A leading article in the "Polynesian" journal of Honolulu, in announcing the King's death, says,--
"His late Majesty was born on the 9th of February, 1834, and was therefore 29 years, 9 months, and 21 days old when he died. His mother was Kinau, the daughter of Kamehameha the Great, and his father is our venerable Governor Kekuanoa. An anecdote is related that when Liholiho was born, Kauikeaouli was so prepossessed with the babe, that he wrote on the door-sill that he should be called his [34/35] child and heir. He was afterwards formally adopted as his successor to the throne; and on the death of Kauikeaouli, December 15th, 1854, in accordance with that choice, he was proclaimed King. His reign thus extended a few days less than nine years. In June, 1856, he was married to Emma Rooke, who survives him. They had but one child, the late Prince of Hawaii, whose death, a little more than a year ago, robbed the nation of the fond hopes that it had placed in him as their future Sovereign.
"It is not the fit time nor place here, while the nation is still unrecovered from the first shock of grief at the announcement of the death of their King, to make a review of his short reign, or to pass an eulogium On him that should be reserved for the future. But we cannot omit to speak here of one act of his short and eventful reign, which will place his name and that of his noble Queen Emma in letters of gold on the pages of his country's history--and this is the design and successful completion of the benevolent institution known as the Queen's Hospital. To the united efforts of the late King and his Queen it owes its origin, and now stands there, a monument of their sympathy and love for their wasting people. Well do we remember seeing him, in 1859, going [35/36] alone and unattended through our streets, from house to house, and from store to store, with his memorandum book, and how the addition of $50 or $100 to his subscription list brightened up his countenance, and cheered him on in his good work till he saw some $6,000 pledged to second him in his noble undertaking. You, reader, may remember his quiet, earnest bearing, as he asked you to 'allow him the honour of setting your name down for any amount you might choose to give,' accompanying his request by a genial smile or by some lively remark. As long as that coral building stands and serves as a hospital, so long will the names of Kamehameha IV. and Queen Emma be cherished and venerated by all their people.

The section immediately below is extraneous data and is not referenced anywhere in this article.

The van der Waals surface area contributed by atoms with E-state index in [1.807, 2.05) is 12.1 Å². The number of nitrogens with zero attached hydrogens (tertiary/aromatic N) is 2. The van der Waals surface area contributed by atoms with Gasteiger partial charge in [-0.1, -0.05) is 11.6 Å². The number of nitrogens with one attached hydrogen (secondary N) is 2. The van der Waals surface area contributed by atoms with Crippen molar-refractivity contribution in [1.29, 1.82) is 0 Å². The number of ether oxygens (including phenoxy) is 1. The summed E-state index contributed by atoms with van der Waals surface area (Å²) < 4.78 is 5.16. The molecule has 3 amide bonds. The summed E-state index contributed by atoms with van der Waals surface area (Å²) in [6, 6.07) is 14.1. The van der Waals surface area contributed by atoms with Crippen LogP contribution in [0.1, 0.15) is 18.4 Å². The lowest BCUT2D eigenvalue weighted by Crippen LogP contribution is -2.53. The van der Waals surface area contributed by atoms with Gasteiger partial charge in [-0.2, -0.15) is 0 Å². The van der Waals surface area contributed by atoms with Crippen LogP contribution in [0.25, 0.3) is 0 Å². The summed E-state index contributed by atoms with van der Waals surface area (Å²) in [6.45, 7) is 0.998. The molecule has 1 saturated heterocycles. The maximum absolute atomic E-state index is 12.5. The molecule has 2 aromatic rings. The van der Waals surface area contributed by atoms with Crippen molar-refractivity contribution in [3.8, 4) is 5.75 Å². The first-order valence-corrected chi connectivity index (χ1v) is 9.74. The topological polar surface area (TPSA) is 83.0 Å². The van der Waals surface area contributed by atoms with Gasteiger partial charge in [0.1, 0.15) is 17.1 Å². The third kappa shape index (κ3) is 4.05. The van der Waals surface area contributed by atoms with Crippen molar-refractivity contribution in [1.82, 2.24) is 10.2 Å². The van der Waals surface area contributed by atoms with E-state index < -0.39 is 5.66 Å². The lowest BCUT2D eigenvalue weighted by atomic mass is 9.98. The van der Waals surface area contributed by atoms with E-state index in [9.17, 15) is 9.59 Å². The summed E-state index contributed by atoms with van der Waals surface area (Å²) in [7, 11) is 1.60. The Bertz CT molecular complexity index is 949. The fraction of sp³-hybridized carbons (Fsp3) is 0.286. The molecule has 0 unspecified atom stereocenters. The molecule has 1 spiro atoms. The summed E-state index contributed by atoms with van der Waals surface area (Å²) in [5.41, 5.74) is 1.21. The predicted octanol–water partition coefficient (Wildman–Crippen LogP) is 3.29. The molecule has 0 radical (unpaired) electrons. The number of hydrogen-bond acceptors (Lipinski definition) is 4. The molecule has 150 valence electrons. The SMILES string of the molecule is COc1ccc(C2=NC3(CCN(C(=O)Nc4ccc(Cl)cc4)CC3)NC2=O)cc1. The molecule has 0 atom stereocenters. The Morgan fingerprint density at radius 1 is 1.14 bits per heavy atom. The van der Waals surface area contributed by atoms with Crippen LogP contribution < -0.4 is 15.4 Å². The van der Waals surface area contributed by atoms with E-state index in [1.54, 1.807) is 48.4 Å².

"On Tuesday the body of the late King lay in state at the palace, and was visited by thousands of foreigners and natives. The palace gates were heavily draped in black, after the style adopted at the death of Kauikeaouli and the young Prince. Both sides of the broad avenue were lined with household troops, and the steps leading to the verandahs with the Honolulu Rifles (of which company his Majesty was Colonel). At the door of the hall, staff officers received the visitors, and passed them to the reception or throne room, in which the body lay in state. Arranged [36/37] about it were four large candelabras, burning numerous wax candles, and vases of flowers. In attendance on the body were the family of the deceased, chiefs acting as kahili bearers; ministers and high state officers; members of lodges Le Progrès de l'Océanie and Hawaiian No. 21, F. and A. M., and other friends of the Royal Family. Then passing again into the hall, and out of the opposite door, the same disposition was made as to troops, through the rear gate into palace walk. In the yard we noticed an old native repeating, in a low monotonous manner, an ancient mele. [When a chief dies, his dependants and other friends in succession recite their meles, or songs, often composed by themselves in praise of the deceased, recounting the deeds of his ancestors, and invoking the spots in the islands connected with his history.] Crowds of natives were in attendance from first to last. Loud wailing was heard on every quarter, and wherever the eye turned every thing conveyed the sad intelligence that another of the Kamehamehas had passed to his long home."
The funeral did not take place for above two months, during which time a new mausoleum was erected, where might repose not only the remains of Kamehameha the Fourth, but of his predecessors and other high chiefs. It was solemnly consecrated a few [37/38] days before the funeral, on the King's petition, which was read by the Minister of the Interior. "The funeral procession," says a letter, written by one of the clergy to friends in England, "moved from the palace about 10 a.m. on Wednesday, February 3rd. It was on foot, except that three carriages followed the royal coffin, to convey the Queen and other ladies of the Royal Family. Even the new King walked, followed by his ministers and principal officers of state. Immediately before the hearse went the ministers of religion of the several denominations, the Roman Catholic clergy, the Bishop of Arathea and Vicar Apostolic, the officiating clergy, and the Bishop of Honolulu. On arriving at the temporary cathedral the body was met by the Bishop and clergy, and the opening sentences were sung as the procession entered and moved towards the altar. The bier was raised six feet from the floor, and approached on all sides by steps. Over this had been erected a canopy, draped in black, round the cornice of which were written the words, 'I know that my Redeemer liveth.' The crown, sword, and hat of the late King were placed on the velvet pall, which had been embroidered with the Hawaiian coat of arms--a voluntary offering.